I used to write a lot in the 1990s about media ownership regulation and its corrosive effect on politics and the media, then moved on to the disasters that would befall the Internet if that political-media poison spread into it, due in part to the teaching of Lawrence Lessig and Mark Lemley (nice link to a failed analysis?). It was described by Wu in 2003 as the abandonment of network neutrality. Interesting times...

Atlantic cousins slipping backwards on neutrality

If the US has decided to kick neutrality into the long grass, despite advocacy groups' attempts to enforce that 2008 Wu/Google-inspired 700MHz auction against the Android-fiddling Googlers in 2011.
In Canada, Shaw Communications nearly did a KPN by revealing a rival-crushing video service during the UBB hearings, but appears to have either back-tracked or clarified that video download via the Internet will screw their consumers no matter how it's downloaded.
This enforcement stuff is tricky, isn't it? Can you blame the Euros for hoping it all goes away...

Kroes-EuroCEO broadband summit: no consensus, non-neutral Internet

The EC policy against net neutrality appears to have hardened, after the Commissioner met 35 CEOs from ISPs and content providers on Wednesday. It is good that she has shared the conclusions and guest list so quickly. In short, the group was guided by router-throttler Alcatel-Lucent under ex-BT CEO Ben Verwaayen, Deutsche Telekom and 'civil Internet' freaks Vivendi (who successfully polarised the OECD High level meeting 2 weeks ago by frothing about piracy). It was almost entirely ISPs, box-makers and exclusive pay-TV operators. Here's the highlights from the EC press release:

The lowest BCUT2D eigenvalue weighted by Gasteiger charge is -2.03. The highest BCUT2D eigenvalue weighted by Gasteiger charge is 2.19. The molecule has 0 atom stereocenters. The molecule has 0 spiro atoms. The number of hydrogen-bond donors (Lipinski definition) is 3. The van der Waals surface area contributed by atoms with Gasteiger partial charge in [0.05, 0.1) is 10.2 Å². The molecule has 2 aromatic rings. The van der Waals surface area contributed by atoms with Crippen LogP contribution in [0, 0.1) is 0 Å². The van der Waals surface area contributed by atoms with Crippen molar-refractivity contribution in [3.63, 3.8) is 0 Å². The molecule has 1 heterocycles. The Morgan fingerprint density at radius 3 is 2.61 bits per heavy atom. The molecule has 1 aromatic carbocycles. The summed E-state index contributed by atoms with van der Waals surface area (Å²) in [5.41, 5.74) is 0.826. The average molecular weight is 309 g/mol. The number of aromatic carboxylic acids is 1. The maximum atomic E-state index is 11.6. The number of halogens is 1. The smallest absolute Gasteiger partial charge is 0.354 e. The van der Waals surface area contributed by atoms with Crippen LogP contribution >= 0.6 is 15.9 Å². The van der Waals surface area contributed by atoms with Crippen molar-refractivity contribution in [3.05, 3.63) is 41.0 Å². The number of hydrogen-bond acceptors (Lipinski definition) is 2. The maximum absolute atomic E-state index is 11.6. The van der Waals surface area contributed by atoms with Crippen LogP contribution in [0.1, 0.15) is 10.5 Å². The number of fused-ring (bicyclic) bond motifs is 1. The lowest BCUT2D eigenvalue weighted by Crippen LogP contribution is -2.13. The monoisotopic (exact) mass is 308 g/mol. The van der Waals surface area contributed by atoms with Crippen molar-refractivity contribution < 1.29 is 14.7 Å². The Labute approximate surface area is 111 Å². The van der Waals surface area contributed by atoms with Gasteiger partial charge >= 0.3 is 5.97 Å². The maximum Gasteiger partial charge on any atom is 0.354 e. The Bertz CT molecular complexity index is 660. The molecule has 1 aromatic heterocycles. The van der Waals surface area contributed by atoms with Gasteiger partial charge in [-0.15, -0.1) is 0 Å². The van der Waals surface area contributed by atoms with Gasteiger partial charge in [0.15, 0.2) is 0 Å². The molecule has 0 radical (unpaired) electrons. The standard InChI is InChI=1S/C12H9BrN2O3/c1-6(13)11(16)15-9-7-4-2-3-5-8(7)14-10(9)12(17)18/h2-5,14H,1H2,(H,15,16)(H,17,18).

"players at different levels of the Internet value chain should be free to reach commercial agreements to innovate and develop new business models. The best way to deal with any perceived imbalance is through commercial negotiations. If there is a need to introduce safeguards and legal certainty to ensure these negotiations are fair, the Commission will study the issue carefully once BEREC finalises its thorough analysis of the situation by the end of this year. The Commission accepts the industry's offer to take self-regulatory initiatives to ensure transparency on the characteristics and performance of broadband offers to European consumers."
It's over - unless you live in the Netherlands.

Friday, July 15, 2011

Hacking their way to a fortune

Nick Cohen in the New Statesman 2000, on press ethics:
"Consider the following incident at the 1997 Labour Party conference. Blair was being lunched by the Mirror. The conversation turned to Gordon Brown's decision to freeze the pay of his Cabinet colleagues. Morgan, who was probably earning three times as much as the Prime Minister, found the differential hilarious. He chucked a £20 note at Blair and bellowed: "Hey, Tony, buy the kids some toys." The note lay on the table. Silence descended. It takes a man of extraordinary crassness to bring out the hidden nobility in Alastair Campbell. Morgan was that man. Campbell picked up the crumpled offering and straightened it out. "Why don't you give it to charity, Piers?" he asked quietly."
This is relevant to net neutrality - these people are the enforcers of media ethics...

Ofcom not fit to judge 'fit and proper person'? Colette Bowe' improper' 'disreputable' - Lord Gilbert